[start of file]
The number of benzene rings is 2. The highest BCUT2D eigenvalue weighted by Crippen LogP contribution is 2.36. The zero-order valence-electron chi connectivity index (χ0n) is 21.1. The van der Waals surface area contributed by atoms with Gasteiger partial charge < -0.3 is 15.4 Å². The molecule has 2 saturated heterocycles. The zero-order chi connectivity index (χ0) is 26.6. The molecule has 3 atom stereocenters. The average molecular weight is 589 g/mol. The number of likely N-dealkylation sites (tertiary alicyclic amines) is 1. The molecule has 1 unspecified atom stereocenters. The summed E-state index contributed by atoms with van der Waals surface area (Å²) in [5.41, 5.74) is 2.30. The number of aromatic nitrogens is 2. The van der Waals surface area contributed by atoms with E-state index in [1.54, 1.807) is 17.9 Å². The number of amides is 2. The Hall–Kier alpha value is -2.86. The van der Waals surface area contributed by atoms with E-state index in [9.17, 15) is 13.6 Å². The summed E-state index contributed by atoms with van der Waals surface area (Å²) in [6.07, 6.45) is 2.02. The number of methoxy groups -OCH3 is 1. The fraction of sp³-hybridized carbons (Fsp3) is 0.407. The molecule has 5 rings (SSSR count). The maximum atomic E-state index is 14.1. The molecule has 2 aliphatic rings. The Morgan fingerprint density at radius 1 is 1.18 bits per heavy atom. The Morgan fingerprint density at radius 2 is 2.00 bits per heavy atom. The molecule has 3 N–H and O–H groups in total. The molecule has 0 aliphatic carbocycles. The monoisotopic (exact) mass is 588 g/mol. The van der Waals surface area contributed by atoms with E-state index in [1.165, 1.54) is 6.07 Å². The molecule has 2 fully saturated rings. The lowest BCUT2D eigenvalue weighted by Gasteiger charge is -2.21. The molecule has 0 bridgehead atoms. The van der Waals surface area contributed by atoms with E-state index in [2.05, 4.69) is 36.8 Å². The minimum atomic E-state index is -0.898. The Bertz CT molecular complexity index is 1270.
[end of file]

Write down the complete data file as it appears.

The number of benzene rings is 2. The highest BCUT2D eigenvalue weighted by Crippen LogP contribution is 2.36. The zero-order valence-electron chi connectivity index (χ0n) is 21.1. The van der Waals surface area contributed by atoms with Gasteiger partial charge < -0.3 is 15.4 Å². The molecule has 2 saturated heterocycles. The zero-order chi connectivity index (χ0) is 26.6. The molecule has 3 atom stereocenters. The average molecular weight is 589 g/mol. The number of likely N-dealkylation sites (tertiary alicyclic amines) is 1. The molecule has 1 unspecified atom stereocenters. The summed E-state index contributed by atoms with van der Waals surface area (Å²) in [5.41, 5.74) is 2.30. The number of aromatic nitrogens is 2. The van der Waals surface area contributed by atoms with E-state index in [1.54, 1.807) is 17.9 Å². The number of amides is 2. The Hall–Kier alpha value is -2.86. The van der Waals surface area contributed by atoms with E-state index in [9.17, 15) is 13.6 Å². The summed E-state index contributed by atoms with van der Waals surface area (Å²) in [6.07, 6.45) is 2.02. The number of methoxy groups -OCH3 is 1. The fraction of sp³-hybridized carbons (Fsp3) is 0.407. The molecule has 5 rings (SSSR count). The maximum atomic E-state index is 14.1. The molecule has 2 aliphatic rings. The Morgan fingerprint density at radius 1 is 1.18 bits per heavy atom. The Morgan fingerprint density at radius 2 is 2.00 bits per heavy atom. The molecule has 3 N–H and O–H groups in total. The molecule has 0 aliphatic carbocycles. The monoisotopic (exact) mass is 588 g/mol. The van der Waals surface area contributed by atoms with E-state index in [1.165, 1.54) is 6.07 Å². The molecule has 2 fully saturated rings. The lowest BCUT2D eigenvalue weighted by Gasteiger charge is -2.21. The molecule has 0 bridgehead atoms. The van der Waals surface area contributed by atoms with E-state index in [2.05, 4.69) is 36.8 Å². The minimum atomic E-state index is -0.898. The Bertz CT molecular complexity index is 1270.